After five seasons at the helm of Law & Order: SVU, showrunner Warren Leight's final two episodes will be the two-part Season 17 finale, airing May 18 and 25. And fittingly, the season-ender puts ADA Barba (Raul Esparza) in grave danger.
Possibly more than any other character on SVU, Barba is the true brain-child of Leight. Ahead of SVU's 14th season, Leight approached Esparza about playing the show's next ADA. Although the pair had enjoyed working together on the short-lived 2012 Broadway production Leap of Faith, Esparza was initially hesitant about taking the role. However, he was eventually convinced, prompting a collaboration that birthed one of the show's most beloved ADAs - a passionate Cuban lawyer with a sharp tongue and even sharper suits.
"We created him together," Esparza recalls. "Juliet Polsca, our costume designer, figured out what Barba wears and I figured out what his attitude is. And Warren gave me his voice and his way with words. It's not just my creation, so I'm going to lose his heart and soul a bit."
"It's very hard for me to imagine what the show will be like without [Leight] because he's my voice," Esparza adds.
When SVUpremiered in 1999, the original Law & Order was nearing the height of its power and the world was still living in fear of Y2K. Now, 17 years and three additional L&O spin-offs later, SVU is the last remaining installment of the 26-year franchise, thanks in great part to Leight's ability to adapt the show to the times.
"Law & Order and all the [spin-off] shows have always been procedurals that function with a specific kind of formula," Esparza tells TVGuide.com. "But the genius of what has happened over the last couple seasons, particularly with Warren at the helm, is that it's become a really rich ensemble show that functions still as a procedural, but also with the depth and complexity, lately, as many of the other really good shows on TV."
Leight joined the long-running drama in its 13th season, just after star Christopher Meloni's departure. But rather than ignore the loss of Meloni's Det. Stabler, Leight leaned into it, helping give the show a more serialized, emotionally grounded feel than it previously had. Now he's leaving to focus on a three-year development deal with Sony, and his departure has SVU fans and stars alike wondering about the show's future.
"I'm hopeful, but of course cautious about what the future brings, because that's how it works," Esparza says. "This is the man who created Barba walking away."
Based on Leight and Esparza's close relationship, it makes sense that the showrunner's final episodes are Barba-centric. As the SVU squad investigates corrupt corrections officer Gary Munsun (Brad Garrett), Barba begins receiving death threats. The two investigations weave in and out of each other throughout the two-part finale, leading to moments of both great joy and great tragedy. The case also puts Barba in a dangerously foreign situation, where his typical tactics only make things worse for himself.
"He's a smartass," Esparza explains. "Barba's history is that he grew up in the streets and he yanked himself out of a neighborhood where he ran with a lot of tough people. He's used to dealing with things that are frightening to him by not backing down and I think he mouths off a lot. It's just the way he gets through life, and that's going to get you in trouble eventually. And I'm excited by that. I really like it when Barba gets caught in a bit of a mess. I think it's great to see someone who's that smart, fantastic and fast on their feet be at a loss or be wrong."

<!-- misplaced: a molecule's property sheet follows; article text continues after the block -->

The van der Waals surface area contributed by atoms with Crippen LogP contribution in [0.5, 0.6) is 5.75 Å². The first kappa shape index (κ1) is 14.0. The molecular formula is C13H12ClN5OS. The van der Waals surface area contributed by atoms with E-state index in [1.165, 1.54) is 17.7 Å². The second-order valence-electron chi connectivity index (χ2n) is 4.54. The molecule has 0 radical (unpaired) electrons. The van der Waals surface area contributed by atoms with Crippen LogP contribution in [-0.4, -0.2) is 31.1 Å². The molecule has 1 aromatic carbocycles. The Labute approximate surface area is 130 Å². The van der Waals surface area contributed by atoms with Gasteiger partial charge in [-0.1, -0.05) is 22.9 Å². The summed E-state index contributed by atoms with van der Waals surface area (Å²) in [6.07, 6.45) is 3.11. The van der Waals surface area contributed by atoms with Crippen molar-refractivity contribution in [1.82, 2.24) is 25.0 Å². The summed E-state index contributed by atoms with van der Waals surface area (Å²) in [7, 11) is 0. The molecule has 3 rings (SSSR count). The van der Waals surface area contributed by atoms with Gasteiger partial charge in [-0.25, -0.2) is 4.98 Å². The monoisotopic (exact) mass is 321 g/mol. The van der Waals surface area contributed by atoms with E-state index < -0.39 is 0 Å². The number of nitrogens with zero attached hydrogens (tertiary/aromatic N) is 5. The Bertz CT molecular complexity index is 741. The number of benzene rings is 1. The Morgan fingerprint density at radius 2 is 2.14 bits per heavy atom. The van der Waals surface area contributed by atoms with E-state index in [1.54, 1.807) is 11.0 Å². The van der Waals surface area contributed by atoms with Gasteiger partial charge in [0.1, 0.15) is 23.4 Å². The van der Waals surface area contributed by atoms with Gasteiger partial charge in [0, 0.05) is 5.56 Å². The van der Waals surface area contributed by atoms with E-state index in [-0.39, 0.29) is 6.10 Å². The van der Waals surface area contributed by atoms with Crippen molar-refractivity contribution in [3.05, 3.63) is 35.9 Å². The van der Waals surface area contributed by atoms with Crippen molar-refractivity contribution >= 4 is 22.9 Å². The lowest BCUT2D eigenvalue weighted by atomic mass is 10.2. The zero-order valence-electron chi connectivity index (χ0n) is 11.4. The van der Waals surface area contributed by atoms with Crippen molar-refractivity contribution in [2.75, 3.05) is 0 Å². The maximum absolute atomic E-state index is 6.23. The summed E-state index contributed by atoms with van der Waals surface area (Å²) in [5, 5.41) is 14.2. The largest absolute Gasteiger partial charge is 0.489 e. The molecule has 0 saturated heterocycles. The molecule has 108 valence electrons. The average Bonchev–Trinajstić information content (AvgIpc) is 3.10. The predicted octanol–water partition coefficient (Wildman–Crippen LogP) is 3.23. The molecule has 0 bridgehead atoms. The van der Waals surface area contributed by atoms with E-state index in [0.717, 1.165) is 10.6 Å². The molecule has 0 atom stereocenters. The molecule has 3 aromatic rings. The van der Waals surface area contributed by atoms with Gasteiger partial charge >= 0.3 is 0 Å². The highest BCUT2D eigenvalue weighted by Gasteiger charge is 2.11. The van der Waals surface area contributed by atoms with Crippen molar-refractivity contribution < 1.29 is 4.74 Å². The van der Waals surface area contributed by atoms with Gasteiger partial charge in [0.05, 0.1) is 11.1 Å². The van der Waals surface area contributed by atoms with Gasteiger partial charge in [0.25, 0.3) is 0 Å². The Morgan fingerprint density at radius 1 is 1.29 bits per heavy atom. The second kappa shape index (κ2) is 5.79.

Fortunately for Barba, he has the unwavering support of the SVU squad during this trying time. "I don't think Barba's a man who easily makes friends, but he does have a friend in Benson (Mariska Hargitay)," Esparza says. However, when Barba reaches out for help in the finale, he doesn't go to the lieutenant, "partly because he doesn't want Benson to call him on his crap in this particular case." Instead, Rollins (Kelli Giddish) and Carisi (Peter Scanavino) become the people on whom Barba leans most heavily — but that doesn't mean his ego will go un-checked.
"You know how it is with people who think they always know what's right? Someone like Barba doesn't like to hear it when others tell him that he's got to play things different," Esparza says. "That's something Rollins does, for instance. She calls him out on his things."
Viewers know little about Barba's life outside his work, something Esparza says he's in no rush to explore. But by putting him center-stage in the finale, fans will get the opportunity to better know the man whom Leight established alongside Alex Cabbott (Stephanie March) as one of the franchise's best ADAs.
"I think people who watch the show feel as though they have an advocate in him who is not going to bend over too often," Esparza says of Barba's legacy. "The ADAs in these stories are relegated to coming on and saying things like, 'it can't be done.' Barba comes on and says, 'we're going to fight this out,' or, 'if it can't be done, I'm going to figure out a way to do it my way.' And I've read a lot from fans online saying they feel that they've got someone fighting now, an ADA who doesn't bend over but who picks up the knife and runs into the fray.
"And the fact that it's a Cuban character that I'm playing just makes that extra delicious for me," he adds. "Because I've done many things in my life, but the one thing I've never been asked to play is Cuban, which is what I am."
SVU's two-part finale begins Wednesday at 9/8c on NBC.